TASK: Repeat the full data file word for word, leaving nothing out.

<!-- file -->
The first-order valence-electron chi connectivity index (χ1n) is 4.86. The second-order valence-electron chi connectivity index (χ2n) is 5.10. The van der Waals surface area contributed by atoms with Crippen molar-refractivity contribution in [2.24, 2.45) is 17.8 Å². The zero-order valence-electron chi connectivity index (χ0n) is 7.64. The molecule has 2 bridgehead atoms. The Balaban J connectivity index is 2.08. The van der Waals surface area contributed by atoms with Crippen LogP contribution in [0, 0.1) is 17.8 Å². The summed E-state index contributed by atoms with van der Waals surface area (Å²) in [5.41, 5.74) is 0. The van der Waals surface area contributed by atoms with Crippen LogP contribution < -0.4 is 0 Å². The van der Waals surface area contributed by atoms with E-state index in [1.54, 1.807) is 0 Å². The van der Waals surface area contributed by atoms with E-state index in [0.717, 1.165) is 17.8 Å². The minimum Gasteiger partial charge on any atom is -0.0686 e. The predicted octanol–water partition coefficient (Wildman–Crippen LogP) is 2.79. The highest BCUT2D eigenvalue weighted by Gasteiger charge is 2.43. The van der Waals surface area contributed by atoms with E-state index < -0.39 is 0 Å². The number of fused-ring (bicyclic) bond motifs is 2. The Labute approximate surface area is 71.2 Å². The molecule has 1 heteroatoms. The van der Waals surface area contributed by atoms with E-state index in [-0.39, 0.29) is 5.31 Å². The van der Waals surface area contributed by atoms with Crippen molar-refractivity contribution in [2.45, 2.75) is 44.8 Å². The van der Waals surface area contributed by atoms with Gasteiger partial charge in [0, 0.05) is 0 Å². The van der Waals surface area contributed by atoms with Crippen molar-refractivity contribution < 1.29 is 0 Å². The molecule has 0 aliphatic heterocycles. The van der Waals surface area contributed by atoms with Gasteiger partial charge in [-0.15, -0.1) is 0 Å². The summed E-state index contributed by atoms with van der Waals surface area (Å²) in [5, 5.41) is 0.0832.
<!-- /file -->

The first-order valence-electron chi connectivity index (χ1n) is 4.86. The second-order valence-electron chi connectivity index (χ2n) is 5.10. The van der Waals surface area contributed by atoms with Crippen molar-refractivity contribution in [2.24, 2.45) is 17.8 Å². The zero-order valence-electron chi connectivity index (χ0n) is 7.64. The molecule has 2 bridgehead atoms. The Balaban J connectivity index is 2.08. The van der Waals surface area contributed by atoms with Crippen LogP contribution in [0, 0.1) is 17.8 Å². The summed E-state index contributed by atoms with van der Waals surface area (Å²) in [5.41, 5.74) is 0. The van der Waals surface area contributed by atoms with Crippen LogP contribution < -0.4 is 0 Å². The van der Waals surface area contributed by atoms with E-state index in [1.54, 1.807) is 0 Å². The van der Waals surface area contributed by atoms with E-state index in [0.717, 1.165) is 17.8 Å². The minimum Gasteiger partial charge on any atom is -0.0686 e. The predicted octanol–water partition coefficient (Wildman–Crippen LogP) is 2.79. The highest BCUT2D eigenvalue weighted by Gasteiger charge is 2.43. The van der Waals surface area contributed by atoms with E-state index < -0.39 is 0 Å². The number of fused-ring (bicyclic) bond motifs is 2. The Labute approximate surface area is 71.2 Å². The molecule has 1 heteroatoms. The van der Waals surface area contributed by atoms with E-state index in [-0.39, 0.29) is 5.31 Å². The van der Waals surface area contributed by atoms with Crippen molar-refractivity contribution in [2.45, 2.75) is 44.8 Å². The van der Waals surface area contributed by atoms with Gasteiger partial charge in [0, 0.05) is 0 Å². The van der Waals surface area contributed by atoms with Crippen molar-refractivity contribution < 1.29 is 0 Å². The molecule has 0 aliphatic heterocycles. The van der Waals surface area contributed by atoms with Gasteiger partial charge in [-0.15, -0.1) is 0 Å². The summed E-state index contributed by atoms with van der Waals surface area (Å²) in [5, 5.41) is 0.0832.